Scope of this Auditing Standard
This Auditing Standard deals with the auditor’s responsibility to consider laws and regulations in an audit of a financial report. This Auditing Standard does not apply to other assurance engagements in which the auditor is specifically engaged to test and report separately on compliance with specific laws or regulations.
Effect of Laws and Regulations
The effect on a financial report of laws and regulations varies considerably. Those laws and regulations to which an entity is subject constitute the legal and regulatory framework. The provisions of some laws or regulations have a direct effect on the financial report in that they determine the reported amounts and disclosures in an entity’s financial report. Other laws or regulations are to be complied with by management or set the provisions under which the entity is allowed to conduct its business but do not have a direct effect on an entity’s financial report. Some entities operate in heavily regulated industries (such as banks and chemical companies). Others are subject only to the many laws and regulations that relate generally to the operating aspects of the business (such as those related to occupational safety and health, and equal employment opportunity). Non‑compliance with laws and regulations may result in fines, litigation or other consequences for the entity that may have a material effect on the financial report.
It is the responsibility of management, with the oversight of those charged with governance, to ensure that the entity’s operations are conducted in accordance with the provisions of laws and regulations, including compliance with the provisions of laws and regulations that determine the reported amounts and disclosures in an entity’s financial report.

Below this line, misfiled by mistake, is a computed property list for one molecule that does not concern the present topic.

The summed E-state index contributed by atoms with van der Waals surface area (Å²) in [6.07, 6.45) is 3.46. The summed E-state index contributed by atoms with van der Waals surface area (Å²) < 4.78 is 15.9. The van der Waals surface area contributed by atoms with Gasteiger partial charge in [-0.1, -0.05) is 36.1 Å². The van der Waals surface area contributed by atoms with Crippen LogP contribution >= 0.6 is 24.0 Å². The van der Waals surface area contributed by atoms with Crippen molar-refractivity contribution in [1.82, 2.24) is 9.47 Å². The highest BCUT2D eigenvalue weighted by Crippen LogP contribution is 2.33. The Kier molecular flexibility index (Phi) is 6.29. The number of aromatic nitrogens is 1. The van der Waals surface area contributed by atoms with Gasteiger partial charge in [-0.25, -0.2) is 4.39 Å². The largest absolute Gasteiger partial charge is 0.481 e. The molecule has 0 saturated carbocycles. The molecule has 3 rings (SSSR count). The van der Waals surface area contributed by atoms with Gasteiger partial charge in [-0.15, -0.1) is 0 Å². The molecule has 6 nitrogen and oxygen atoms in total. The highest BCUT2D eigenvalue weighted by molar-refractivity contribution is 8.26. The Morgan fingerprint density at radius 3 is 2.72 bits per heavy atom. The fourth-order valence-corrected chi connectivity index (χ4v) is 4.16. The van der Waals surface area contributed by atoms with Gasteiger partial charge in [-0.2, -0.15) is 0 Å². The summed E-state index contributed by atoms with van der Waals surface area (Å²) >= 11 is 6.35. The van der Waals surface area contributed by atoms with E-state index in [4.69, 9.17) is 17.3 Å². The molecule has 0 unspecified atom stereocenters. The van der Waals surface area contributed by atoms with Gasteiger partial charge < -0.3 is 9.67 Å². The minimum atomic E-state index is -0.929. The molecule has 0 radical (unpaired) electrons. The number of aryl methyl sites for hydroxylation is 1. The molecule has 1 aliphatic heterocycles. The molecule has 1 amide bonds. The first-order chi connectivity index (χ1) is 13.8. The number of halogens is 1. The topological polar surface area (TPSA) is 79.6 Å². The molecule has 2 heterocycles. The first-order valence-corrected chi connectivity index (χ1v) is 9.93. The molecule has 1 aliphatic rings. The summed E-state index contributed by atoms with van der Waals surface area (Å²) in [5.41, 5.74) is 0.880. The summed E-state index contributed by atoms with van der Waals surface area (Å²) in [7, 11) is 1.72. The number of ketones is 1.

Responsibility of the Auditor
The requirements in this Auditing Standard are designed to assist the auditor in identifying material misstatement of the financial report due to non‑compliance with laws and regulations. However, the auditor is not responsible for preventing non‑compliance and cannot be expected to detect non‑compliance with all laws and regulations.
The auditor is responsible for obtaining reasonable assurance that the financial report, taken as a whole, is free from material misstatement, whether due to fraud or error. In conducting an audit of the financial report, the auditor takes into account the applicable legal and regulatory framework. Owing to the inherent limitations of an audit, there is an unavoidable risk that some material misstatements in the financial report may not be detected, even though the audit is properly planned and performed in accordance with the Australian Auditing Standards. In the context of laws and regulations, the potential effects of inherent limitations on the auditor’s ability to detect material misstatements are greater for such reasons as the following:
- There are many laws and regulations, relating principally to the operating aspects of an entity, that typically do not affect the financial report and are not captured by the entity’s information systems relevant to financial reporting.
- Non‑compliance may involve conduct designed to conceal it, such as collusion, forgery, deliberate failure to record transactions, management override of controls or intentional misrepresentations being made to the auditor.
- Whether an act constitutes non‑compliance is ultimately a matter to be determined by a court or other appropriate adjudicative body.